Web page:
International Day of the Girl Meeting

This week we completed the WAGGGS #teamgirl challenge for International Day of the Girl.

We started the meeting by having each patrol look at cards with the  Need/Want items on them.  Each patrol separated the cards into two piles and then after horseshoe we asked how each patrol had categorized each item.  For some there was no debate (fizzy drinks are a want, clean water a need) but for others there was more debate.  I asked a few questions a long the way too to challenge their thinking.  For example, the girls all agreed that a garden was a want until I asked if their answer would change if the garden was a major source of food for the family.  Pretty flowers are a want but vegetables are a need they all agreed.

We followed that up with short discussion about barriers for girls attending school around the world.  I was impressed by how much our girls already knew about the subject.

Then we played the giant board game included in the package.  Some of the squares were pretty difficult for Guide age girls but the hardest one was staying quiet until your next turn.

We finished up by having each patrol draw posters of what they liked best about school and what they would miss if they couldn’t go to school any more.

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#TeamGirl 2017

The International Day of the Girl isn’t a Make a Difference Day this year, but if you still want to mark it with your unit you can complete the WAGGGS #teamgirl challenge for 2017.  This year’s focus is on the right to education of Girls around the world.

Before doing this challenge you may want to review the new Advocacy Guidelines.

The is a “letter from Hogwarts” making the rounds that might really help younger Guides understand what is lost when girls aren’t able to attend school.  It seemed quite timely to me as it came across my social media feed just after I was reading the #teamgirl challenge.  Hogwarts School of Witchcraft and Wizardry Waitlist

What it’s like to be a Girl Scout in Syria

Maclean’s magazine has a excellent article this week on what it is like to be a Girl Scout in Syria. What it’s like to be a Girl Scout in Syria  The organization is small there as it was banned for much of the 80’s and 90’s but it sounds like they offer the girls they do have a great program.  I’m am very glad that I don’t have to teach my girls the best way to stay safe during an aerial bombing though.

Thinking Day Meeting

For Thinking Day this year we held a bring a parent night.  We made all the parents honourary Guides for the night.  They even marched into horseshoe with their girls.

We based the meeting around this years WAGGGS Thinking Day Challenge Grow.

After horseshoe we all played CABAÑA, GUEST, or VOLCANO to complete the roots section.  Then we split into three groups for a round robin. 

The first station was run by a Guider originally from Holland who taught them a party game where you eat snack bread off a string while blindfolded.  Everyone also got to try the snack bread she’d made.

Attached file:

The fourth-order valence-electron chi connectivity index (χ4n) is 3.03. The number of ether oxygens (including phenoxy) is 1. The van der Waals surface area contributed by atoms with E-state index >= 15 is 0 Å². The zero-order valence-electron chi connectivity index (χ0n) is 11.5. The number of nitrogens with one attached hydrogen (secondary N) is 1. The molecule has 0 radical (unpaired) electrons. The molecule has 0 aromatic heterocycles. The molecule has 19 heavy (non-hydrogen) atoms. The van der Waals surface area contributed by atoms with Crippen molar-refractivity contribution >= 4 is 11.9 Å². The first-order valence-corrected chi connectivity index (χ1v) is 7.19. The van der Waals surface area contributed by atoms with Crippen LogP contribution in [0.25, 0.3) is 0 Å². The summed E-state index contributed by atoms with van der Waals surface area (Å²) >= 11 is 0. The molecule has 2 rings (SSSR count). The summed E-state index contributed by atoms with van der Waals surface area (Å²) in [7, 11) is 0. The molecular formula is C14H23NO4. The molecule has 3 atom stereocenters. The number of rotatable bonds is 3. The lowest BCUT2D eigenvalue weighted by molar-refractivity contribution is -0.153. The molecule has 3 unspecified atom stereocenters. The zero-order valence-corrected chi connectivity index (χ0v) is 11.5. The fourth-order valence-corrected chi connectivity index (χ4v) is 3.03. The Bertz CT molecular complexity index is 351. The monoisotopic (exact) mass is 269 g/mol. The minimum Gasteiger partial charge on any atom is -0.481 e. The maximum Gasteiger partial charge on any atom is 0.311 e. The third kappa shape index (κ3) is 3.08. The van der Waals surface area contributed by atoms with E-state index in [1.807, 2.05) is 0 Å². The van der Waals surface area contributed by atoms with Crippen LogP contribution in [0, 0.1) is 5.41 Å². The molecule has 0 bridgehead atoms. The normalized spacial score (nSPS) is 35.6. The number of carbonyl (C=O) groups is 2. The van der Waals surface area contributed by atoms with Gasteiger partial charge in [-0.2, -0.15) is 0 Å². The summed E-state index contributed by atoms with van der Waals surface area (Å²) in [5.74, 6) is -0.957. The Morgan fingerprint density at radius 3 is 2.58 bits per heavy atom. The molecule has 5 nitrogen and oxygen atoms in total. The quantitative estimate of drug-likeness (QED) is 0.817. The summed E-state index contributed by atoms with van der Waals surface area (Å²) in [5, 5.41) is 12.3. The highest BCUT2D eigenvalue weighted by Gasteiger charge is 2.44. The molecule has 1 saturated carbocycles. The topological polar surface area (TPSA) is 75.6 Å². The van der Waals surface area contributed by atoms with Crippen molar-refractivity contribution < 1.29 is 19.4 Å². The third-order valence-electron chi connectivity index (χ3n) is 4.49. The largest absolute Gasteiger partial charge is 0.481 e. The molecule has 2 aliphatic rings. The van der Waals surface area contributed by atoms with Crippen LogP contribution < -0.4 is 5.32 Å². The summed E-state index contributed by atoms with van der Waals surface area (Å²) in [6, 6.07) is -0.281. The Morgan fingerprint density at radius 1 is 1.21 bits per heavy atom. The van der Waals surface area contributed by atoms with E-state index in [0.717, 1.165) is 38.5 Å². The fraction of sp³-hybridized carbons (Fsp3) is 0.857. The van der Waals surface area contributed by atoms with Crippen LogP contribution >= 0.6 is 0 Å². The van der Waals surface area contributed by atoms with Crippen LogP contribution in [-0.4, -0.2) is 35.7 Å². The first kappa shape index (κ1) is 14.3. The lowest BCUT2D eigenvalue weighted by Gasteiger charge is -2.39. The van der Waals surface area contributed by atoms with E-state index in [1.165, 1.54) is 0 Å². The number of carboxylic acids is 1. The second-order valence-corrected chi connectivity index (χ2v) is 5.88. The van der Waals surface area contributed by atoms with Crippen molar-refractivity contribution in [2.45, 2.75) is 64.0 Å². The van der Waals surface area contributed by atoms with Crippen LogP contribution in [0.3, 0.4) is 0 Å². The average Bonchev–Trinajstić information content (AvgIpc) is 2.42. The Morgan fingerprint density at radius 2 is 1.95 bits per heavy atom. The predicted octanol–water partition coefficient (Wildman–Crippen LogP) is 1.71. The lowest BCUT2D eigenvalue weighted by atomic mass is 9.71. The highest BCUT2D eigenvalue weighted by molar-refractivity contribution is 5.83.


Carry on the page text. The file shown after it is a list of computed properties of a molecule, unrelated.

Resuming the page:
The second station was the Grow your collaboration game from the challenge pack.  We ran that out in the hallway where we could set up a good maze of wool.  The girls and parents went though the maze three times, once on their own.  Once holding hands with a partner.  And once holding hands with one partner blindfolded.

The final station was our seeds stop, were the girls made seed heads (instructions soon) with the help of their parents.

After the round robin we had a badge presentation for all the badges the girls have earned since enrollment.  It was nice to have the parents there for that.

Why Thinking Day

In 1926, Girl Guide and Girl Scout delegates from around the globe met in the USA for the 4th World Conference. Among other decisions, they agreed that there should be a special annual day when Girl Guides and Girl Scouts around the world think of each other and express their thanks and appreciation for our international Movement. This was called Thinking Day. The delegates chose 22 February as the date for Thinking Day because it was the birthday of both Lord Baden-Powell, founder of the Boy Scout Movement, and Olave Baden-Powell, who was World Chief Guide.

WAGGGS.org

WAGGGS 2017 Thinking Day Challenge

This years Thinking Day Challenge is entitled GROW and is all about growing the Girl Guide and Girl Scout movement.  A mandatory part of the challenge is that each group do the challenge with girls who would not normally be in Guiding (a bring a friend meeting or as part of a community activity etc.)  The activities themselves are divided into the four parts of the tree: Roots, Branches, Trunk and Fruits and Flowers.

 

The badge is really striking and can be ordered though the WAGGGS store as individual pins or as patches in  lots of 10 or 25.

Saskatchewan International World Regions Challenge

The International World Regions Challenge from Saskatchewan teaches girls about the 5 global regions of WAGGGS.  It starts by having the girls complete a series of challenges about WAGGGS and then explore each region further though games, crafts, songs, food, guest speakers, celebrations etc.

There are lots of challenges that look at the 5 world centers but this is one of the few I’ve seen that look at the WAGGGS regions.